Cork mezzo soprano Niamh O’Sullivan will be on Leeside this month performing in ‘The First Child’. Photo: Ste Murray

How do you get to Carnegie Hall, again?

Life’s not too shabby these days for 27 year old mezzo soprano and Douglas native Niamh O’Sullivan.

Described as a ‘rising star of opera’, Niamh has already ticked some major boxes in the opera world, including her concert performance of ‘Der Rosenkavalier’ at New York’s Carnegie Hall.

Her immense talent was first discovered during her time with the Regina Mundi College Choir in Cork.

After that, Niamh set her sights on the big smoke where she further honed her skills at the Royal Irish Academy of Music in Dublin under the late Veronica Dunne. Then, in 2016, she moved to Munich and has been based there ever since.

But what is life actually like for such a young talent whose operatic diary is almost full until 2025 and who has just bagged the Cork Person of the Month award for August?

“It's mad to feel like my life is planned so far in advance at such a young age. It's really exciting. I could never have imagined that I'd be on this world journey at such a young age - the young girl from Cork. It's everything I've dreamed of,” says Niamh.

“Even when I was in college, I really knew what I wanted to do. I was so focused on my lessons and my rehearsals, that I'd miss a lot of my social life. You have to compromise when you're an opera singer because your instrument is your voice. You can't overdo the socialising aspect of things.

“Now that I've started the career, if I have 3 weeks off I can say ‘Okay, I can enjoy myself here now’, whereas in college, the lessons were just so intense. So, I can kind of plan my social life now but there isn't a lot of it, I have to say. There are definitely things I miss out on but it's all worth it in the end.”

When it comes to her appreciation for opera, it could be described as a “chicken or the egg” scenario for Niamh, who says true appreciation only came after she was comfortable with her craft. And then there are the languages – so many languages.

“I feel like when you're feeling comfortable with your voice and your technique and things are working without much effort, then the appreciation comes because you can enjoy it more.

“It was hard at the beginning because there's so much to learn and it's so frustrating, I mean it's still frustrating. I'm frustrated every day with my voice because it changes all the time.

“It's not a bad thing. It's usually a good thing when the voice is changing and developing but sometimes you need someone to track it with you because it can be hard to do it alone.”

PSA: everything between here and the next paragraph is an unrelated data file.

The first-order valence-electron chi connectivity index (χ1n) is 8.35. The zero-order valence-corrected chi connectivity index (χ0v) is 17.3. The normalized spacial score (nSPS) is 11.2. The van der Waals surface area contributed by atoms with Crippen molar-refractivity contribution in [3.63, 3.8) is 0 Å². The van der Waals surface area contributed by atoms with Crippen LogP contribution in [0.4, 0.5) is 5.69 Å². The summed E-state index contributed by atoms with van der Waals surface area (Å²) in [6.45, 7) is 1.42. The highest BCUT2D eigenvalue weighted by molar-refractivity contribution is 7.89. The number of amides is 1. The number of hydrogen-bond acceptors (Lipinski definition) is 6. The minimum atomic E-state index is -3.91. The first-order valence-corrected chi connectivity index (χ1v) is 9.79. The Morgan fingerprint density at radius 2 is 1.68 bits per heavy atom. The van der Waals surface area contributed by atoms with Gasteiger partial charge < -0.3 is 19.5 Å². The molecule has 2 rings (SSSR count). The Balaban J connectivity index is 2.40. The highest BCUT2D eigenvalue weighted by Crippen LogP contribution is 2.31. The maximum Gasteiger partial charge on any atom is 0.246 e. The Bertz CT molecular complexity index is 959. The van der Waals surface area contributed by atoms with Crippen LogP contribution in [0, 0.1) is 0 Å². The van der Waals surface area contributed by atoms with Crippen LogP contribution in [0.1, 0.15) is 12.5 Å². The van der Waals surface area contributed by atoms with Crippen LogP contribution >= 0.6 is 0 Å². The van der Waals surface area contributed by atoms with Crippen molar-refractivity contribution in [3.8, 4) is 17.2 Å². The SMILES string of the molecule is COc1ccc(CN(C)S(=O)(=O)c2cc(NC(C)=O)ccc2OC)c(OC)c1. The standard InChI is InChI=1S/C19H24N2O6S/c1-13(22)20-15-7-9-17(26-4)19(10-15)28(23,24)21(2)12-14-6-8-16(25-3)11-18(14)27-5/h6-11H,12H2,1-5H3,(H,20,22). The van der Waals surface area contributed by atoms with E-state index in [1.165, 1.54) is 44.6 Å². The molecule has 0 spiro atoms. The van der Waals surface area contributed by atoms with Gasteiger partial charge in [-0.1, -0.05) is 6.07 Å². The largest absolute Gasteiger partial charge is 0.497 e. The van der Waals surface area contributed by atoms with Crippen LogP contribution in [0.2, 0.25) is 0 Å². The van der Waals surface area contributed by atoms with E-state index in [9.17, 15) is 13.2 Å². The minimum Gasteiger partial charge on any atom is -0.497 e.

Niamh, whose German is coming along nicely, says a singer definitely doesn’t need to be fluent in a language in order to sing it, but it certainly helps - a lot. For the Cork southsider, French is the toughest of all when it comes to pronunciation.

“There's a lot of vowels and some of them are so close to each other,” Niamh explains.

“With Italian, it is as it's written. When I do nail something in French, it is actually my favourite language to sing in. It's so beautiful how one vowel flows into the other. They're all beautiful to sing in to be honest. Some people don't really like German because there's a lot of consonants and people say it takes away from the flow, but I do love German because I feel more at home with it.”

Niamh’s latest role will see her back on Leeside this month when she stars as the “yummy mummy” in renowned Irish playwright Enda Walsh’s ‘The First Child’ on 17 September in Cork Opera House.

“I'm playing the kind of yummy mummy from the southside of Dublin who comes across as though she had this perfect life and actually, she doesn't. She's actually not very happy at all.

“I feel like everyone will relate to it. You know, sometimes opera can seem so far from what people know, but it’s almost like a play.

“I do feel like Cork audiences will enjoy it – the language is really funny and there's a few 'fs' in there.”

As for the future, Niamh’s schedule is chock-a-block with projects and performances including a stint at the Royal Opera House in Covent Garden in London. She will also be returning to Carnegie Hall, and having lifted the roof there once already, certainly won’t need directions this time.

“I'm going to trust the career and whatever happens will happen, and whatever doesn't happen, doesn't for a reason.”